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Confessions, part 3

In September of 2003 I moved to Washington, DC in order to start a masters program in liberal studies at Georgetown. After much thought and hesitation, I had decided to leave a career in science.  As much as I loved science (and still do), I needed to do something where I could more easily see how my work made the world a better place.  Tho I wasn't sure what that something was.  Having briefly considered law school, I finally decided to   pursue public policy with an emphasis in bioethics.  As the Spirit would have it, the professor who's classes on bioethics I had planned to take was diagnosed with cancer that same Fall.  I never took a single class with him. Instead, I ended up diving in head-first into a field even more rarefied than science, religion.

Confessions, part 2

I had first heard about Unitarian Universalism in college.  In my early 20s is when friends started getting married, and for those who weren't religious yet didn't want a wedding at City Hall, a Unitarian minister was the minister of choice.  You told them what you wanted said, and more importantly what you didn't want said, and the minister would happily go along with it.  No questions asked.  My friends and I all liked that about UU, but it didn't strike me as a religion that I would commit to.  It had struck me as "fluffy."  What was the point of belonging to a faith where you could believe whatever you wanted to believe?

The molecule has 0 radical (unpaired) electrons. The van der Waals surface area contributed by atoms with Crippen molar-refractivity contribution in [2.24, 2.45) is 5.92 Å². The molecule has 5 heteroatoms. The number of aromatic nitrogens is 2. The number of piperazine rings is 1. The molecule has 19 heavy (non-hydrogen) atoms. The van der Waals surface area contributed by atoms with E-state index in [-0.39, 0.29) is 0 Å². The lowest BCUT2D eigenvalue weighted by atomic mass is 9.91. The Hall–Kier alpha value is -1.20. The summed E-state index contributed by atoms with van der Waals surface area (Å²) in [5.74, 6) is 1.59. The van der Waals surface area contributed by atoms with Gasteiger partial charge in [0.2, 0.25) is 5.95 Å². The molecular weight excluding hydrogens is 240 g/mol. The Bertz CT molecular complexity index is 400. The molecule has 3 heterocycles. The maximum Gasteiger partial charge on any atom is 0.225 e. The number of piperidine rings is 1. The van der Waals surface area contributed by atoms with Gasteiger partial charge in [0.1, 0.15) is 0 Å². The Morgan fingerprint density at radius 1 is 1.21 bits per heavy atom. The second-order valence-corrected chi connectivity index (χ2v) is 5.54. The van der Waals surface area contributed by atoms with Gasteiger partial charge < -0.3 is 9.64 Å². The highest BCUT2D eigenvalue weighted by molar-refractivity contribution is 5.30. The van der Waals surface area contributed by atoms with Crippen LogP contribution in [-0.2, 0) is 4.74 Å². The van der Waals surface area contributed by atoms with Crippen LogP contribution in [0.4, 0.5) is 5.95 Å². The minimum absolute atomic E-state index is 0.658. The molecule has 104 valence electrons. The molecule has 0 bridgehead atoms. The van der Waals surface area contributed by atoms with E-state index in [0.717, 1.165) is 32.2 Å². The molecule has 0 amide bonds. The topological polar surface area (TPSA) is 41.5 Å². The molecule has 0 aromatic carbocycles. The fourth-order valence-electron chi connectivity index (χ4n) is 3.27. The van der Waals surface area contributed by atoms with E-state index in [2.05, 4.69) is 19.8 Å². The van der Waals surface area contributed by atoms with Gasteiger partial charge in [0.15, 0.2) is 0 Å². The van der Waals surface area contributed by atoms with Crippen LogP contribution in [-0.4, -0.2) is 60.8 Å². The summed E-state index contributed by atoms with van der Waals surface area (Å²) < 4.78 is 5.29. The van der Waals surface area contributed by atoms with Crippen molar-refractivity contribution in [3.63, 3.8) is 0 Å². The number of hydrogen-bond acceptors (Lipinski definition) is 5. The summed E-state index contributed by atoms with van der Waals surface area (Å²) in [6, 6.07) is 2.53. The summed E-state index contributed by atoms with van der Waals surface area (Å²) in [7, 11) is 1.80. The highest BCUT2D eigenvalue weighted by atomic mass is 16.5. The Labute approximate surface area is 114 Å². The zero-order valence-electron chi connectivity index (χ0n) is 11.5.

Confessions, part 1

OK, I admit it. I go to church almost every Sunday and I like it. Most times I even love it. Now, for the 26-44% of Americans[1] who go to worship on a regular basis this may seem like a strange thing to confess. But I'm one of those people who is usually suspicious of authority and organized institutions. Who tends to question things that are presented as "the truth." Who has trouble with the idea of a patriarchal God who condemns most of His children to hell. You know, one of those "Godless liberals."


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Acknowledgments is made possible in part by generous support from the Fahs Collaborative